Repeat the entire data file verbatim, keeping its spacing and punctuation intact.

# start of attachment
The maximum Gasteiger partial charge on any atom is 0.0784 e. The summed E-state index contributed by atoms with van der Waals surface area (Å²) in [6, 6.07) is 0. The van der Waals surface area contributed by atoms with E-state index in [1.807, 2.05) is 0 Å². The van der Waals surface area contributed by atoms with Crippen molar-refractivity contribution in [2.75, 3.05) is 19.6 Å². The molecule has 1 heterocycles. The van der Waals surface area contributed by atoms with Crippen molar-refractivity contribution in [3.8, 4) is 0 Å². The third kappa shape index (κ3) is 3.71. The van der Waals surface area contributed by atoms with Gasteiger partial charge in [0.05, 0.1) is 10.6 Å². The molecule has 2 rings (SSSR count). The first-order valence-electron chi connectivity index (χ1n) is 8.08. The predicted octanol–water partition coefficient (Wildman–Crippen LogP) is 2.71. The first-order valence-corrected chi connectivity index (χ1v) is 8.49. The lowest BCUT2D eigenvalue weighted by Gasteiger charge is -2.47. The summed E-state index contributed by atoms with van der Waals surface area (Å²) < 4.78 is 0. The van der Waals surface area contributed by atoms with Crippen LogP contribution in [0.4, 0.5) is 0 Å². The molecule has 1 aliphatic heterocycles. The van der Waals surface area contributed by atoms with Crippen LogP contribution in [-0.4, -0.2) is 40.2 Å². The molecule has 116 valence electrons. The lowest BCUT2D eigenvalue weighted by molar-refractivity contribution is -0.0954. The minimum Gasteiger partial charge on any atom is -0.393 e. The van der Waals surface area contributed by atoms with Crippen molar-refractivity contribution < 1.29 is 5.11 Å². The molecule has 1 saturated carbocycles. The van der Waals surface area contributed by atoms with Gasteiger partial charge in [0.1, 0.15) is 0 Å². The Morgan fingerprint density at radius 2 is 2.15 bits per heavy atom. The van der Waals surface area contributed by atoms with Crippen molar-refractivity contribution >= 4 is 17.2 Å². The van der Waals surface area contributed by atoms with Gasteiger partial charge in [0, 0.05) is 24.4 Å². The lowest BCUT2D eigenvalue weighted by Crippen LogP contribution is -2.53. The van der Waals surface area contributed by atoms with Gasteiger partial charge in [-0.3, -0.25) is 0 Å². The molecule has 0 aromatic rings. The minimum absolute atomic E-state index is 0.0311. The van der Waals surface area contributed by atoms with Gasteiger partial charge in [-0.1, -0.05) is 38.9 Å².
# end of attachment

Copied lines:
The maximum Gasteiger partial charge on any atom is 0.0784 e. The summed E-state index contributed by atoms with van der Waals surface area (Å²) in [6, 6.07) is 0. The van der Waals surface area contributed by atoms with E-state index in [1.807, 2.05) is 0 Å². The van der Waals surface area contributed by atoms with Crippen molar-refractivity contribution in [2.75, 3.05) is 19.6 Å². The molecule has 1 heterocycles. The van der Waals surface area contributed by atoms with Crippen molar-refractivity contribution in [3.8, 4) is 0 Å². The third kappa shape index (κ3) is 3.71. The van der Waals surface area contributed by atoms with Gasteiger partial charge in [0.05, 0.1) is 10.6 Å². The molecule has 2 rings (SSSR count). The first-order valence-electron chi connectivity index (χ1n) is 8.08. The predicted octanol–water partition coefficient (Wildman–Crippen LogP) is 2.71. The first-order valence-corrected chi connectivity index (χ1v) is 8.49. The lowest BCUT2D eigenvalue weighted by Gasteiger charge is -2.47. The summed E-state index contributed by atoms with van der Waals surface area (Å²) < 4.78 is 0. The van der Waals surface area contributed by atoms with Crippen LogP contribution in [0.4, 0.5) is 0 Å². The molecule has 1 aliphatic heterocycles. The van der Waals surface area contributed by atoms with Crippen LogP contribution in [-0.4, -0.2) is 40.2 Å². The molecule has 116 valence electrons. The lowest BCUT2D eigenvalue weighted by molar-refractivity contribution is -0.0954. The minimum Gasteiger partial charge on any atom is -0.393 e. The van der Waals surface area contributed by atoms with Crippen molar-refractivity contribution < 1.29 is 5.11 Å². The molecule has 1 saturated carbocycles. The van der Waals surface area contributed by atoms with Gasteiger partial charge in [0.1, 0.15) is 0 Å². The Morgan fingerprint density at radius 2 is 2.15 bits per heavy atom. The van der Waals surface area contributed by atoms with Crippen molar-refractivity contribution >= 4 is 17.2 Å². The van der Waals surface area contributed by atoms with Gasteiger partial charge in [0, 0.05) is 24.4 Å². The lowest BCUT2D eigenvalue weighted by Crippen LogP contribution is -2.53. The van der Waals surface area contributed by atoms with Gasteiger partial charge in [-0.3, -0.25) is 0 Å². The molecule has 0 aromatic rings. The minimum absolute atomic E-state index is 0.0311. The van der Waals surface area contributed by atoms with Gasteiger partial charge in [-0.1, -0.05) is 38.9 Å².